iOS app Android app More

Featuring fresh takes and real-time analysis from HuffPost's signature lineup of contributors
MyBankTracker

GET UPDATES FROM MyBankTracker
 

Will the Government Shutdown Affect My Personal Finances?

Posted: 10/02/2013 5:37 pm

On the first day of the open enrollment period for the Affordable Care Act, or Obamacare as it is commonly called, instead of questions about health care, many Americans are asking how the government shutdown will impact their lives.

In the short-term, most people who are not furloughed government employees won't take a direct hit to their personal finances, but some effects of the shutdown could eventually prove costly or ruin plans.

If the shut down drags on and you're in the middle of a home sale or mortgage refinance transaction, you could find yourself among those with ruined plans. Federal loan processing will come to a halt as a result of the shutdown as well, so those in the process of buying a home with a federal loan or trying to refinance out of a Federal Housing Administration loan may face processing delays. FHA loans account for about half of all mortgages.

U.S. Department of Agriculture processing of loans will also be delayed until the government is funded. The USDA provides home loans to farmers and others who qualify, which may affect rural areas. This comes as news of home price increases in all states has been reported, but a strengthening market could be hindered by the shutdown. In addition to delays from FHA loans, furloughs at the Internal Revenue Service could eliminate access to records required for home sales transactions.

The IRS also will not have help lines available to answer questions about taxes during the shutdown. And while it may come as a relief to some, audits will cease during this time as well.

Military, disability, social security, and unemployment checks will continue to roll out, but if the shutdown becomes lengthy, the processing of these checks could be delayed. It is also unclear as to whether some government contract workers will get paid during the shutdown, or if they will receive back pay if they do not. Anyone whose paycheck is based on government contracts would be wise to be careful with money right now in the event the shutdown continues for a long time.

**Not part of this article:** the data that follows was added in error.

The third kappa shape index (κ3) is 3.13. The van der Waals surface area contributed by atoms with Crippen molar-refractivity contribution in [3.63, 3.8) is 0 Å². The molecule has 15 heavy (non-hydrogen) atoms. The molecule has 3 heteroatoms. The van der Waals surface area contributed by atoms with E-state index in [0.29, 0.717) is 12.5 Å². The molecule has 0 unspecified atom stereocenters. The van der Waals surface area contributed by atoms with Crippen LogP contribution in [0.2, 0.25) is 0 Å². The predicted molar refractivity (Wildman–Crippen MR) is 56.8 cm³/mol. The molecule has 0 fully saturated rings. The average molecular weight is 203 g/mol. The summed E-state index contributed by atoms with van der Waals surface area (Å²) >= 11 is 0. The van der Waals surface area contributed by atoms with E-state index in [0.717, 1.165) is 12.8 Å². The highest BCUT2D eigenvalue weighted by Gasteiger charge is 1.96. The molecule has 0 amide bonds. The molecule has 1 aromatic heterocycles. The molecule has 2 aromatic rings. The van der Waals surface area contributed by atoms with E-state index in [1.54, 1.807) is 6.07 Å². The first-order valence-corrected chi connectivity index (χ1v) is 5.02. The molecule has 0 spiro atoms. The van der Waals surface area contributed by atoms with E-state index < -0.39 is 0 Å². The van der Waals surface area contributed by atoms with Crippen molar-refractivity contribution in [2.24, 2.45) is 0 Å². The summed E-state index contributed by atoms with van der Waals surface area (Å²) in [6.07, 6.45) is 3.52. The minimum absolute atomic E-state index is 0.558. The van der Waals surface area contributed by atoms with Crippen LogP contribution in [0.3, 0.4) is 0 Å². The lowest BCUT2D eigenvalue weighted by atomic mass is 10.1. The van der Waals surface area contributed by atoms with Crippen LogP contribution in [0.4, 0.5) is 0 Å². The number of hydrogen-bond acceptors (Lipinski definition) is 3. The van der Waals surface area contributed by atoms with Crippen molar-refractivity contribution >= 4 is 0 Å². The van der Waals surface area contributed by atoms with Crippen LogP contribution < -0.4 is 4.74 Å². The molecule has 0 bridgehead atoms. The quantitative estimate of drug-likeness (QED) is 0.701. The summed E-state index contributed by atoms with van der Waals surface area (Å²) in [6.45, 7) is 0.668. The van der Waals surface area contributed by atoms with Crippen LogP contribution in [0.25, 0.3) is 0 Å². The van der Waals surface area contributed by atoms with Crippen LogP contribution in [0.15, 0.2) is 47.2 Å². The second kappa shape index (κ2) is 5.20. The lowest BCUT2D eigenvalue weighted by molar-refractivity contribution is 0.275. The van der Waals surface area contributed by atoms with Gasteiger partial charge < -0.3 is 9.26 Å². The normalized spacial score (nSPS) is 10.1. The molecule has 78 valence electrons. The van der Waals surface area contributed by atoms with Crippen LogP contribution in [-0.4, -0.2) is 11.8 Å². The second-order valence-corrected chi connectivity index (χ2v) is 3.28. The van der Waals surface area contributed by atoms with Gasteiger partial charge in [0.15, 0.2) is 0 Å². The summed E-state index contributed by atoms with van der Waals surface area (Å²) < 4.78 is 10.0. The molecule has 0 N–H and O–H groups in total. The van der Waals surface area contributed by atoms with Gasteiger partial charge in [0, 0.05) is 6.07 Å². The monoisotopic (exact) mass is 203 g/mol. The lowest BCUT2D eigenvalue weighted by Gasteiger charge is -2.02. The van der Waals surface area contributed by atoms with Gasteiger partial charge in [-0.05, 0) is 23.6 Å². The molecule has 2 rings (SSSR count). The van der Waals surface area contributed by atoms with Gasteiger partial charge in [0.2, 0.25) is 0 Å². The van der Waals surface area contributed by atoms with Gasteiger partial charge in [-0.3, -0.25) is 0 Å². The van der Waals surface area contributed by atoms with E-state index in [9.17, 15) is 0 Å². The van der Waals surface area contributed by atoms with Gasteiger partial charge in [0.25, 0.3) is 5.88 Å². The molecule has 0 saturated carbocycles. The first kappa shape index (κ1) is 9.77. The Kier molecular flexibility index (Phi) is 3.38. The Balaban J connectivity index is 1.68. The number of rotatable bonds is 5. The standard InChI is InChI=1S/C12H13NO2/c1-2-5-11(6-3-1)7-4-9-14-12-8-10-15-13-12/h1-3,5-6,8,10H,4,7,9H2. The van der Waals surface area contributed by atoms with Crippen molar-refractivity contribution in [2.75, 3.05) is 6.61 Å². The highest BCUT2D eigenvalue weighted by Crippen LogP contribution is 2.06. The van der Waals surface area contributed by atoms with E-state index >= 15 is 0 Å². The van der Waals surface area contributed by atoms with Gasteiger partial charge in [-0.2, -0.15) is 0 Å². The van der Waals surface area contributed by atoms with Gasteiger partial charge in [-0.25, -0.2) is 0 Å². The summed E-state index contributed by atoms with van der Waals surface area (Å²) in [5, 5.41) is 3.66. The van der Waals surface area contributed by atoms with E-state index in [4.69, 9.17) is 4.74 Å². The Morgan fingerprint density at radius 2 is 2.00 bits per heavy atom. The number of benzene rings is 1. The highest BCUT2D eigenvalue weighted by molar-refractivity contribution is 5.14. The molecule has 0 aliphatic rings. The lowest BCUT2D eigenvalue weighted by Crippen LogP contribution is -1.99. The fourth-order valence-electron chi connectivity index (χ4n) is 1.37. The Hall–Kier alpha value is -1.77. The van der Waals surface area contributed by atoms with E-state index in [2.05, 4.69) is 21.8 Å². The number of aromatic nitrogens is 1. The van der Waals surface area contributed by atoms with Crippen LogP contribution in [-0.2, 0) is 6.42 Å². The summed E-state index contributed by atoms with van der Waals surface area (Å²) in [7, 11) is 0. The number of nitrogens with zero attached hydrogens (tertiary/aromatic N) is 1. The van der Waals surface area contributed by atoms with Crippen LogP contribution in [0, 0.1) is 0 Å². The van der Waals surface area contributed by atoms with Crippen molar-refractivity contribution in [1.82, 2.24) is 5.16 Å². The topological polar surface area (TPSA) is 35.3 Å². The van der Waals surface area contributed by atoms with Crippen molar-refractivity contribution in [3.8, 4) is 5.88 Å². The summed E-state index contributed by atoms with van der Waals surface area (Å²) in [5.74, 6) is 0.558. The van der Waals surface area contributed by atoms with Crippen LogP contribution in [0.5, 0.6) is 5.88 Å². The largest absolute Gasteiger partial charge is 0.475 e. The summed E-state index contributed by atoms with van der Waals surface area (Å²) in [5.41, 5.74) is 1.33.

People waiting for a passport may have to wait longer if the shutdown lingers, and foreign travelers awaiting visas could face delays. According to New Jersey Representative Rush Holt, passport processing will cease during the shutdown. In 2011, in anticipation of a shutdown, the State Department said it would not accept new applications, but would continue to process those already filed -- although it isn't clear how passports would be handled this time around. Aside from affecting tourism and leisure travel, businesses could be hurt if meetings are canceled or it appears the U.S. isn't a good place to do business.

Tourism within the country will be affected, as national parks and museums close. On the day of its 123rd anniversary, Yosemite National Park is closed, along with all other national parks, and museums such as the Smithsonian. Imagine planning a vacation to see the Statue of Liberty, only to arrive and feel the shock and disappointment as the Griswolds did in National Lampoon's "Vacation," when they discovered Wally World was closed.

In addition, White House tours are canceled, Philadelphia's National Mall is closed, and the restaurants and shops surrounding them will also likely take a financial hit. Shops which are frequented by government employees may see business slump, so anyone dependent upon income sources could be affected.

The question of whether or not your personal finances will be hit by the shutdown depends on your unique circumstances and how long the shutdown lasts. Those in the process of mortgage transactions may be the largest group affected if the shutdown lasts for a substantial length of time. This would not only hit the pocketbooks of everyday Americans, but could put a drag on the economy as a whole. If it ends quickly, the effects might not be noticed much at all.

Shirley Pulawski is a journalist who frequently writes for MyBankTracker.

Like us on Facebook!

Also on HuffPost:

Loading Slideshow...
  • Barack Obama

    President Barack Obama pauses while speaking in the Rose Garden of the White House in Washington, Tuesday, Oct. 1, 2013, about the government shutdown. Congress plunged the nation into a partial government shutdown Tuesday as a protracted dispute over Obama's signature health care law reached a boiling point, forcing some 800,000 federal workers off the job. (AP Photo/ Evan Vucci)

  • Senate Republicans